3. A shift for Ted Phillips?
As the Tribune noted in December, Phillips has been candid with confidantes in recent months, acknowledging a willingness to potentially revise his responsibilities and open to having less oversight of the football operation. If the Bears choose to steer in such a direction, the most notable impact would come through a reduction of Phillips’ involvement in the hiring of general managers and head coaches while also relieving him of his duties as the chief performance evaluator of the team’s GM.
Phillips has been influential in the hiring of the last three Bears general managers — Jerry Angelo in 2001, Phil Emery in 2012 and Pace in 2015. Last winter, he was heavily involved in the decision to retain both Nagy and Pace for the 2021 season. At that time, Phillips and McCaskey acknowledged their collective decision wouldn’t be popular among the team’s passionate and intensely loyal fan base. But that didn’t lessen their confidence in staying the course.
Phillips’ most infamous quote from the team’s end-of-season news conference in January 2021 continues to be a source of great ridicule, both in Chicago and within other pockets of the NFL.
Said Phillips: “Have we gotten the quarterback situation completely right? No. Have we won enough games? No. Everything else is there.”
Immediately before that, however, Phillips offered a glimpse into how the team would be assessing the performances of Pace and Nagy moving forward
“We’re going to know whether we’re heading in the right direction or not,” he said. “That’s how we feel about it.”
So how much accountability should Phillips shoulder for the Bears’ on-field product? That’s for McCaskey, ownership and the franchise’s board of directors to assess. Since Phillips jumped into his current role in 1999, the Bears have had almost twice as many double-digit loss seasons (10) as they’ve had playoff appearances (six). They have more last-place finishes (eight) under his watch than they have division championships (five). And they have gone 11 consecutive seasons without winning a playoff game, a drought topped by only the Cincinnati Bengals, Detroit Lions, Miami Dolphins, Las Vegas Raiders and Washington Football Team.
If Phillips were to transition into a modified team president role, the Bears could create a front-office post — in the mold of a president of football operations-type position. (For what it’s worth, that has been an option McCaskey has previously resisted.) If that major change were made this time, it would create logistical work internally to establish a clear delineation of roles within the power structure on the football side.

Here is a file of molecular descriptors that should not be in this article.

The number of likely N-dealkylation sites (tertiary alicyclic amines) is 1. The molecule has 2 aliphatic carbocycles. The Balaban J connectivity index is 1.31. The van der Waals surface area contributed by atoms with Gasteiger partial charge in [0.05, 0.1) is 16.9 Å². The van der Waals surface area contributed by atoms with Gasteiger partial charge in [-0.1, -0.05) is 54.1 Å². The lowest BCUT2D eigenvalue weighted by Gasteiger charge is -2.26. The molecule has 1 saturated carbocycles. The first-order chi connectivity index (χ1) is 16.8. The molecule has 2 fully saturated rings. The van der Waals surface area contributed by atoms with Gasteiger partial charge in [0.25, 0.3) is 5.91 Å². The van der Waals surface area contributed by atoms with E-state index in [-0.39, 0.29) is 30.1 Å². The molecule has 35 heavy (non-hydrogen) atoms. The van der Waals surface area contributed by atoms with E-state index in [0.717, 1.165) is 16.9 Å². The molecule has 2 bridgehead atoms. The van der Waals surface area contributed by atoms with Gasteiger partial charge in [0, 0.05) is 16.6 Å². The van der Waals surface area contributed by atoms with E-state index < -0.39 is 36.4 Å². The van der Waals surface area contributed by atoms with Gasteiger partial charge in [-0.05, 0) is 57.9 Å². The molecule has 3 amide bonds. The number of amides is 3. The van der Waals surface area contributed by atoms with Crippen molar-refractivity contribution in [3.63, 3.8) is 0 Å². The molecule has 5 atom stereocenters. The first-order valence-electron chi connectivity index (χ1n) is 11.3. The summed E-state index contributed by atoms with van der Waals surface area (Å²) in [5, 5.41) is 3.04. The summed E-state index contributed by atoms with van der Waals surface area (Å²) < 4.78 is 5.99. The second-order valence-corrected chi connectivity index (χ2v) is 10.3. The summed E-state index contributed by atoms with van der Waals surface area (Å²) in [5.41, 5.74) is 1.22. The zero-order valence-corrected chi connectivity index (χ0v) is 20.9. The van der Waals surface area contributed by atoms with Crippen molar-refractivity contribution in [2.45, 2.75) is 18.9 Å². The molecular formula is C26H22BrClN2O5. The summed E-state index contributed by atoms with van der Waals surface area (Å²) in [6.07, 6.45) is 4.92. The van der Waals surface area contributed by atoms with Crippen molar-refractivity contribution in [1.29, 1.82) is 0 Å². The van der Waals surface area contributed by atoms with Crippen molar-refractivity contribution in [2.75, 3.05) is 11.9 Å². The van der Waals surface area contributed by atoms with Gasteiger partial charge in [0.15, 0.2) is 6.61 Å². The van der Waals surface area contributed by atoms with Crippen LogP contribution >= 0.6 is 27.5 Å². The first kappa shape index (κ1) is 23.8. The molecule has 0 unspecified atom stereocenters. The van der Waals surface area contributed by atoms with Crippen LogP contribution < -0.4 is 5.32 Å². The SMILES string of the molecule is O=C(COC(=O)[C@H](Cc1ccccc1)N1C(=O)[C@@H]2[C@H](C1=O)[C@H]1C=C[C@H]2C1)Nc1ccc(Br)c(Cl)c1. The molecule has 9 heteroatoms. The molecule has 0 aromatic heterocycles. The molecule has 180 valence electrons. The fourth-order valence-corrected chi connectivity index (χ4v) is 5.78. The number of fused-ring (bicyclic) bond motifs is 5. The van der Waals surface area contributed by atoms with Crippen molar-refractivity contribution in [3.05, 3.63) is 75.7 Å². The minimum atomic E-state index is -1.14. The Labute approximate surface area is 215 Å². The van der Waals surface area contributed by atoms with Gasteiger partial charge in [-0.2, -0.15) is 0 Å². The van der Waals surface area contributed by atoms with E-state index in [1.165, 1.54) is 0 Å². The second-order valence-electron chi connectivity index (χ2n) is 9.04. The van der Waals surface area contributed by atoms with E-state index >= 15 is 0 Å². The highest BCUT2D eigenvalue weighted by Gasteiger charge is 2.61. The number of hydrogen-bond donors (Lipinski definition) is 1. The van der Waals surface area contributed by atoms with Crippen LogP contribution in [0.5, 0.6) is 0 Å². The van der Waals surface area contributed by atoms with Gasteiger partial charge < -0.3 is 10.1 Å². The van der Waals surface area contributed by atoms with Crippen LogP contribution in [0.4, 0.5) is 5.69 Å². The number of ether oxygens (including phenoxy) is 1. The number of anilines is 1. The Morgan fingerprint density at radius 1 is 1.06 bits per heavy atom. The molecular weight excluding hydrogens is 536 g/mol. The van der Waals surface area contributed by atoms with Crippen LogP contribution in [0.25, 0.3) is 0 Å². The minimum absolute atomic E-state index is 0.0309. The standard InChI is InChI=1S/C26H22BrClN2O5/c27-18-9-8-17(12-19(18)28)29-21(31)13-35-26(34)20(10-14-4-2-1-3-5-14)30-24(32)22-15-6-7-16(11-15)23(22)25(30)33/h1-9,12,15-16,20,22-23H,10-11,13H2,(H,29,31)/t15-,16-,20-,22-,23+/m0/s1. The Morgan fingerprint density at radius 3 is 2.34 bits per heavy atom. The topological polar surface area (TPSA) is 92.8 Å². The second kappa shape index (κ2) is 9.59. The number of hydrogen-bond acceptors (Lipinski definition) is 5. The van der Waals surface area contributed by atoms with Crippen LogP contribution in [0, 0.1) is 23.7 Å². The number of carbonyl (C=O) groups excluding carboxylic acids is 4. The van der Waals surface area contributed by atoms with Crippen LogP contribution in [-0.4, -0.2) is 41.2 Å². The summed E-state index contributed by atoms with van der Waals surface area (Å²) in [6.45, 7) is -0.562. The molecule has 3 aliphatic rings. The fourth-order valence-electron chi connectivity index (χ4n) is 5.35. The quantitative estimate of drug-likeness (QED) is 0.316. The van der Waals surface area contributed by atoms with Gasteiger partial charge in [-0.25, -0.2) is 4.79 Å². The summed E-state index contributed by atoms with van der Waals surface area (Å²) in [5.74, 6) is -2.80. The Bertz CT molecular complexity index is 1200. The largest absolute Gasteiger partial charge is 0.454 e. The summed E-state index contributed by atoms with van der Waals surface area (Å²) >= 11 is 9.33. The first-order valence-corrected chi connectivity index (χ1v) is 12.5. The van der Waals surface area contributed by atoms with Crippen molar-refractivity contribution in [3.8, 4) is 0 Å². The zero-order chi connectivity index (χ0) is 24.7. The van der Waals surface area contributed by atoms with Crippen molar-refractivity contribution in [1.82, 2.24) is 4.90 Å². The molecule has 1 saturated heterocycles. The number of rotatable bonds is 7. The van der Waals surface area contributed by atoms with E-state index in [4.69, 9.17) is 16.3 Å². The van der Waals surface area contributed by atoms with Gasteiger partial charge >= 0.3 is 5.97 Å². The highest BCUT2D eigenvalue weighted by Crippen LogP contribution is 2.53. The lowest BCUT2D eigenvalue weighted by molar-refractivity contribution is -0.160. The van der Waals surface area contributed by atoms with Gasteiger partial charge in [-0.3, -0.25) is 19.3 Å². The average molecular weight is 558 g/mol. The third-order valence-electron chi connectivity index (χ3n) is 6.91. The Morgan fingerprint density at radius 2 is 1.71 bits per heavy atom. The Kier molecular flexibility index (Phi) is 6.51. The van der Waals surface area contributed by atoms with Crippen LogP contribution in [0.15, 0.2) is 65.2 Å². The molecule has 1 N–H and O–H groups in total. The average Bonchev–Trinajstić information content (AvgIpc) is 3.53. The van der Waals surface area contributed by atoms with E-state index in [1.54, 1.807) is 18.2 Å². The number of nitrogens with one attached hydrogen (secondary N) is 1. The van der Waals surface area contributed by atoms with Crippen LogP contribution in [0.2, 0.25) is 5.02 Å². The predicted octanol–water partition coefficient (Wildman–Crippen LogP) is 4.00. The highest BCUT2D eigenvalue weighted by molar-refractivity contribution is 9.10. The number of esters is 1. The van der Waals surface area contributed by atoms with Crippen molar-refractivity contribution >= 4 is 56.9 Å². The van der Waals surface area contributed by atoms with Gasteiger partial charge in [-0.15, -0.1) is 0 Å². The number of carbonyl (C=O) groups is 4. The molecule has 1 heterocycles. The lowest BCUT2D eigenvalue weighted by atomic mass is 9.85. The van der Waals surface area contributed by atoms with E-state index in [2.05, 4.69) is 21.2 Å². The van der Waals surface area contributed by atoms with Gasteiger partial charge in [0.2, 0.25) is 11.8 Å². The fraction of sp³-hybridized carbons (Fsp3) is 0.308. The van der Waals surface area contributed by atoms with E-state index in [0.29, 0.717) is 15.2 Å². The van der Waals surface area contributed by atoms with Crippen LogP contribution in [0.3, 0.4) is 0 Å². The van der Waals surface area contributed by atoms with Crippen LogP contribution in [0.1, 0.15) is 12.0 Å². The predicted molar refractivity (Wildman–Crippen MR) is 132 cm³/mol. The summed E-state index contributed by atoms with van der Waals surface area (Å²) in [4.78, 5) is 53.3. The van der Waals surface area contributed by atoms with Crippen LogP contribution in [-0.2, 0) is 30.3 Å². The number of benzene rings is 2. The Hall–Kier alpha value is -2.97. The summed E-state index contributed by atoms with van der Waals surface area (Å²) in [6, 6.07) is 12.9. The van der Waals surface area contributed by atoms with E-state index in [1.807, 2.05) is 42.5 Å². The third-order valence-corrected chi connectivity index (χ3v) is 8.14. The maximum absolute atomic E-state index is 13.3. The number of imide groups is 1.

4. The Justin Fields factor
Pace traded four draft picks, including first-rounders in 2021 and 2022, to move up to draft quarterback Justin Fields at No. 11 in April. The hope, of course, is that Fields will fix the Bears’ decadeslong problems at quarterback. The ruling on that, however, is still out with only one game remaining in a rookie season during which Fields has completed 159 of 270 passes for 1,870 yards with seven touchdowns and 10 interceptions for a passer rating of 73.2.
In 12 games, including 10 starts, he has been sacked 36 times and has fumbled 12 times (losing five) while running for 420 yards and two touchdowns.
As the Bears consider finding a new coach in 2022, they’ll need to zero in on a leader who can help boost Fields’ development on and off the field. That should include a candidate’s own quarterback-coaching skills and offensive vision with Fields at the helm or — if it’s not an offensive coach — a clear plan for who will work hands-on with Fields in crafting the offense.
In 2017, Nagy’s background as a former quarterback and quarterbacks coach was one of the major factors in hiring him to help develop Trubisky. That didn’t go as planned. But the Bears must try again to bring in the right people to surround Fields.
While Fields is a rookie growing into himself as an NFL player, the Bears would be wise to at least consult with him on some of the things he most values in a coach and system.
5. Attractive destination
Whatever jobs come open at Halas Hall in the coming days, the history and prestige of the franchise is still magnetic to many around the NFL. At present, only the Jacksonville Jaguars and Raiders are in the market for new head coaches. And the consensus in league circles is that the Jaguars certainly won’t have first choice from the available pool of candidates, even though their search began early.
The Bears’ head-coaching vacancy is likely to be as attractive if not more so than any of the other possible openings that might spring up this month. The story isn’t much different at the GM level.
Yes, there will be significant heavy lifting needed to replenish and upgrade the roster to position the Bears to be in championship contention. The team also will face significant salary-cap issues this offseason and are without their first- and fourth-round picks for this spring’s draft.
Still, a line of interested applicants figures to grow for whatever job openings the organization lists in the next week or so. And that puts the onus on the leaders of the organization, starting at the top with McCaskey and the board of directors, to establish direction and affirm their priorities.
A series of significant decisions are ahead. The waiting game has almost reached its end.
Source: Berkshire mont